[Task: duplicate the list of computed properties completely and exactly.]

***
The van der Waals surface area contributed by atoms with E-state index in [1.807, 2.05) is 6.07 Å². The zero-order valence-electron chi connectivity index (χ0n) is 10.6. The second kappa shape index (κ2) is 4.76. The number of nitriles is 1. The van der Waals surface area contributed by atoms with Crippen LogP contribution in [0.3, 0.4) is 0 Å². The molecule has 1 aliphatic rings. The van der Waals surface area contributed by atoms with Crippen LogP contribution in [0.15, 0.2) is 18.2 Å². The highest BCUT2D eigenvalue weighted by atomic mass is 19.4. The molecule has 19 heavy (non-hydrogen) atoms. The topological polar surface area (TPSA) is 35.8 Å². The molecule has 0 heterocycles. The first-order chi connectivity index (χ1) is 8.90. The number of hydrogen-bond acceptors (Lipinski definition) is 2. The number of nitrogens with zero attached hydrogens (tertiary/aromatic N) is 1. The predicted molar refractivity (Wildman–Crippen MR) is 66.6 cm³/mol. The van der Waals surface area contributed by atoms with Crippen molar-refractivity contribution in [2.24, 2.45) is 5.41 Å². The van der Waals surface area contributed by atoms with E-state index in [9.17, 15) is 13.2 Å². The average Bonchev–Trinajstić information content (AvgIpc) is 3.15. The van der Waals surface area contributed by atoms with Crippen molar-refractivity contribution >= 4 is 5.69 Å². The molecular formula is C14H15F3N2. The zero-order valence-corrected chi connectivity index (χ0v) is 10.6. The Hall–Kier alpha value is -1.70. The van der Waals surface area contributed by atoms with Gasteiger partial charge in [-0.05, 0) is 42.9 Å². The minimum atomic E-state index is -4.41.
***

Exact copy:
The van der Waals surface area contributed by atoms with E-state index in [1.807, 2.05) is 6.07 Å². The zero-order valence-electron chi connectivity index (χ0n) is 10.6. The second kappa shape index (κ2) is 4.76. The number of nitriles is 1. The van der Waals surface area contributed by atoms with Crippen LogP contribution in [0.3, 0.4) is 0 Å². The molecule has 1 aliphatic rings. The van der Waals surface area contributed by atoms with Crippen LogP contribution in [0.15, 0.2) is 18.2 Å². The highest BCUT2D eigenvalue weighted by atomic mass is 19.4. The molecule has 19 heavy (non-hydrogen) atoms. The topological polar surface area (TPSA) is 35.8 Å². The molecule has 0 heterocycles. The first-order chi connectivity index (χ1) is 8.90. The number of hydrogen-bond acceptors (Lipinski definition) is 2. The number of nitrogens with zero attached hydrogens (tertiary/aromatic N) is 1. The predicted molar refractivity (Wildman–Crippen MR) is 66.6 cm³/mol. The van der Waals surface area contributed by atoms with Crippen molar-refractivity contribution in [2.24, 2.45) is 5.41 Å². The van der Waals surface area contributed by atoms with E-state index in [9.17, 15) is 13.2 Å². The average Bonchev–Trinajstić information content (AvgIpc) is 3.15. The van der Waals surface area contributed by atoms with Crippen molar-refractivity contribution >= 4 is 5.69 Å². The molecular formula is C14H15F3N2. The zero-order valence-corrected chi connectivity index (χ0v) is 10.6. The Hall–Kier alpha value is -1.70. The van der Waals surface area contributed by atoms with Gasteiger partial charge in [-0.05, 0) is 42.9 Å². The minimum atomic E-state index is -4.41.